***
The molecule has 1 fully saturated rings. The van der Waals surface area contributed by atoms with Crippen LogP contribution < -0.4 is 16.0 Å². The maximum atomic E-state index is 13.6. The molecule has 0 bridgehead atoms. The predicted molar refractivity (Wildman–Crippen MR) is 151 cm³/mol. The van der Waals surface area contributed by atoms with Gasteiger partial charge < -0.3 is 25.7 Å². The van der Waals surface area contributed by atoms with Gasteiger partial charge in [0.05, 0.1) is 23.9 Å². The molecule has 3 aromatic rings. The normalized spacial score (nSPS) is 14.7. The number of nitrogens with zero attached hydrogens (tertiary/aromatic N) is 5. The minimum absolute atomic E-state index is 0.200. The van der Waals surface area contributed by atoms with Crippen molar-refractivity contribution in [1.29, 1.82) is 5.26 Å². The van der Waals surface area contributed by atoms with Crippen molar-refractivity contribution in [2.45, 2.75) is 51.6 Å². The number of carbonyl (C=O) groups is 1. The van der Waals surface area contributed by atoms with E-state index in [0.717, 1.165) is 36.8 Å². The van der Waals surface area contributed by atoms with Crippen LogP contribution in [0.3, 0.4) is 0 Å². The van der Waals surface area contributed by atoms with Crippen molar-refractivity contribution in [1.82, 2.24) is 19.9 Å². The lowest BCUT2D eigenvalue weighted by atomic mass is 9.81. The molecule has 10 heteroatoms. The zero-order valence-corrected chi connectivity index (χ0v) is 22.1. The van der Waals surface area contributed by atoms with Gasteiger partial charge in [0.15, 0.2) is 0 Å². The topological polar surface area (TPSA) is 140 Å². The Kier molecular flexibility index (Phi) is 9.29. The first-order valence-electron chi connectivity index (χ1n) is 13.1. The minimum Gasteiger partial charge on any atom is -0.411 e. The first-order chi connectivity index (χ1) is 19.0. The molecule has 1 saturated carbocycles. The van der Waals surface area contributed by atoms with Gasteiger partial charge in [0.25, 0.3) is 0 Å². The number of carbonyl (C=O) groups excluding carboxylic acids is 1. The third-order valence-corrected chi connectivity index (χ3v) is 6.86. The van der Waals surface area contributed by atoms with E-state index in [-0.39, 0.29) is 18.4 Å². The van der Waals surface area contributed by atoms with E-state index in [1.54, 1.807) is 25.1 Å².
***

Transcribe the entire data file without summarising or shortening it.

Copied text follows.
The molecule has 1 fully saturated rings. The van der Waals surface area contributed by atoms with Crippen LogP contribution < -0.4 is 16.0 Å². The maximum atomic E-state index is 13.6. The molecule has 0 bridgehead atoms. The predicted molar refractivity (Wildman–Crippen MR) is 151 cm³/mol. The van der Waals surface area contributed by atoms with Gasteiger partial charge < -0.3 is 25.7 Å². The van der Waals surface area contributed by atoms with Gasteiger partial charge in [0.05, 0.1) is 23.9 Å². The molecule has 3 aromatic rings. The normalized spacial score (nSPS) is 14.7. The number of nitrogens with zero attached hydrogens (tertiary/aromatic N) is 5. The minimum absolute atomic E-state index is 0.200. The van der Waals surface area contributed by atoms with Crippen molar-refractivity contribution in [1.29, 1.82) is 5.26 Å². The van der Waals surface area contributed by atoms with Crippen molar-refractivity contribution in [2.45, 2.75) is 51.6 Å². The number of carbonyl (C=O) groups is 1. The van der Waals surface area contributed by atoms with E-state index in [0.717, 1.165) is 36.8 Å². The van der Waals surface area contributed by atoms with Crippen LogP contribution in [0.3, 0.4) is 0 Å². The van der Waals surface area contributed by atoms with Crippen molar-refractivity contribution in [1.82, 2.24) is 19.9 Å². The lowest BCUT2D eigenvalue weighted by atomic mass is 9.81. The molecule has 10 heteroatoms. The zero-order valence-corrected chi connectivity index (χ0v) is 22.1. The van der Waals surface area contributed by atoms with Gasteiger partial charge in [0.15, 0.2) is 0 Å². The topological polar surface area (TPSA) is 140 Å². The Kier molecular flexibility index (Phi) is 9.29. The first-order valence-electron chi connectivity index (χ1n) is 13.1. The minimum Gasteiger partial charge on any atom is -0.411 e. The first-order chi connectivity index (χ1) is 19.0. The molecule has 1 saturated carbocycles. The van der Waals surface area contributed by atoms with Gasteiger partial charge in [0.25, 0.3) is 0 Å². The number of carbonyl (C=O) groups excluding carboxylic acids is 1. The third-order valence-corrected chi connectivity index (χ3v) is 6.86. The van der Waals surface area contributed by atoms with E-state index in [-0.39, 0.29) is 18.4 Å². The van der Waals surface area contributed by atoms with E-state index in [1.54, 1.807) is 25.1 Å².